|Asking your customer to take multiple actions induces decision fatigue and increases your chances of them taking none. Avoid this.
|Who should do this:
|All Businesses with an email list
|Email Service Provider
Imagine we’re on a road trip together. 🚙
You’re behind the wheel and I’m holding the map, giving you directions. (It’s a road trip in the 00s, before Google Maps 😂)
You ask me where to go next, and I tell you, “Well, at the next light, we need to turn…”
“We could turn right at this light and then at the next light, turn left…”
“Or, we could turn left at this light, and then we’d need to make a right at the next light —-“
💥 CRASH 💥 You miss the turn and cause a 10-car pileup in the middle of the intersection.
Why? Because as soon as you had to make a decision, your stress levels increased and you didn’t know which way to go, so you made no turn at all and ended up in a pickle.
🤦♀️ Oops. My bad.
When you send your mailing list an email, you’re acting like the navigator. You’re showing them what their next move is and you don’t want to get ahead of yourself and give them too many options. They are trusting you to get them where they want to go easily and stress-free.
So how do you do that? You give them one direction at a time. 💡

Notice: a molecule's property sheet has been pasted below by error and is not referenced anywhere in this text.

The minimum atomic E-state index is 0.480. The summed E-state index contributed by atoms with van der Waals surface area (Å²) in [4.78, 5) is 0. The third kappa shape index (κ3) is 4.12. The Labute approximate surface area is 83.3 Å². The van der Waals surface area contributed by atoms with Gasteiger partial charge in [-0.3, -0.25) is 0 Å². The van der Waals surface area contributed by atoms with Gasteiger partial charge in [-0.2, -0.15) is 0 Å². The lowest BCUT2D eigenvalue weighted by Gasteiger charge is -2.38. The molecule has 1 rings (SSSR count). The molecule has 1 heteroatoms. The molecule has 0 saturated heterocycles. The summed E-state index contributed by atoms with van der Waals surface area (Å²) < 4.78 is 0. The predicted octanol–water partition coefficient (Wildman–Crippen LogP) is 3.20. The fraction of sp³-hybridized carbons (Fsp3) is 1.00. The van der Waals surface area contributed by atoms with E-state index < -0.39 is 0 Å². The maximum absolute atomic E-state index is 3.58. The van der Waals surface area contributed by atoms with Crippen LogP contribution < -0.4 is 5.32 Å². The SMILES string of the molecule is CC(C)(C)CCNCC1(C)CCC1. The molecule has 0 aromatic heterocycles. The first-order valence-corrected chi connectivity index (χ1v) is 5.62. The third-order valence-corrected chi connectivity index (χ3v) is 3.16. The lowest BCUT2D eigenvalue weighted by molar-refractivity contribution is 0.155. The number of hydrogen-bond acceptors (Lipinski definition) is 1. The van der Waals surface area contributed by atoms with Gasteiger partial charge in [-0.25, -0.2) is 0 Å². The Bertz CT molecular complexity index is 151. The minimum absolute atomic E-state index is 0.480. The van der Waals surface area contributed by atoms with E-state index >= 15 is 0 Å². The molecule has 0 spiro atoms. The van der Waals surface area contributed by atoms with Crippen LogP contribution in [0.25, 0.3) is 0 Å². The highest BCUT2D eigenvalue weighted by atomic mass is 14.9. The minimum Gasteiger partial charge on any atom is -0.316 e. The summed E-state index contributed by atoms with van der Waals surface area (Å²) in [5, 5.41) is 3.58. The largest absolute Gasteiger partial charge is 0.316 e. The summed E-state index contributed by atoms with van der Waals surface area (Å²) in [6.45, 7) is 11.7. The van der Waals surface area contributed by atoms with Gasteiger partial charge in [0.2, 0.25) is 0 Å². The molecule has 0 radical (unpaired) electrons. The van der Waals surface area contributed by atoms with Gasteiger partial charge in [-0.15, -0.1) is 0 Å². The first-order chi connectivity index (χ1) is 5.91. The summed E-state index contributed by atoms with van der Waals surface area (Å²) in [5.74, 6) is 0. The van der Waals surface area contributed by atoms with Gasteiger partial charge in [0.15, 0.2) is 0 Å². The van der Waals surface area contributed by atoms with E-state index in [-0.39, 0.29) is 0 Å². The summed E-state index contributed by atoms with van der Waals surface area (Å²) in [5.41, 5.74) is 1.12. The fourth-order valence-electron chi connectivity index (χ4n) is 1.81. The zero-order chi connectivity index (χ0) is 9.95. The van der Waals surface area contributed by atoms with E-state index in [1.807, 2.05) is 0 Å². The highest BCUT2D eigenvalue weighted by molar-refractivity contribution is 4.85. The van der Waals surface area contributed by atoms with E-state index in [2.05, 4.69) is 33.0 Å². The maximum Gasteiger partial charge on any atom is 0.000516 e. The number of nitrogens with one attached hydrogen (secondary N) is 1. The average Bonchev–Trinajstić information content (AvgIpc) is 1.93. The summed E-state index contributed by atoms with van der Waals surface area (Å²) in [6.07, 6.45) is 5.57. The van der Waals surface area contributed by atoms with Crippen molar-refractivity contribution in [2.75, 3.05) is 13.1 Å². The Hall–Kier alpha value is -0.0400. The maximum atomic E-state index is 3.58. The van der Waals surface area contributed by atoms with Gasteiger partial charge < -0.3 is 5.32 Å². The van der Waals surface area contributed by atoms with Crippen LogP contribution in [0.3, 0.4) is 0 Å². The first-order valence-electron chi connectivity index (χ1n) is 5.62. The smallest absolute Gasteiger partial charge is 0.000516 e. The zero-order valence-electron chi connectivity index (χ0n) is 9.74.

What is a Call To Action?
When you send an email to your list, it should have 1 main action that you want someone to take from that email.
In order to take that action, you’re going to create a prominent Call To Action (CTA) that will prompt, or encourage your reader to take the action YOU want them to take.
If you’re sending an email with a new release announcement, your CTA might be: “Shop Now”
If you’re sending an email with a story about an award you just won, your CTA might be “learn more” and direct people to a news article or specific page on your website that goes into further detail.
Why only one per email?
Generally, you want to have 1 main purpose for sending out each email. You don’t want it to be full of CTAs and other actionable items, because if you give too many options, then people face making a decision – which most likely leads to NO action. (because we all have too many decisions to make already. An email is probably bottom of the decision-making priority list).
If you find that you want to say more things, then it’s probably time to increase your email frequency and break those things down into separate emails, each with its own goal.
By trimming it down to one CTA per email, you can lead your readers down the best path that you’ve laid out for them. No decisions to make, and a much better chance of arriving at the destination that you want them to reach.
This also enforces a sense of direction, clarity, trust, and support from your subscribers, which leads to higher levels of brand loyalty over time.
Take a look at the last email that you sent. Did it contain more than one CTA?
Use your findings to sculpt future mailings and help you decide when to increase your email frequency.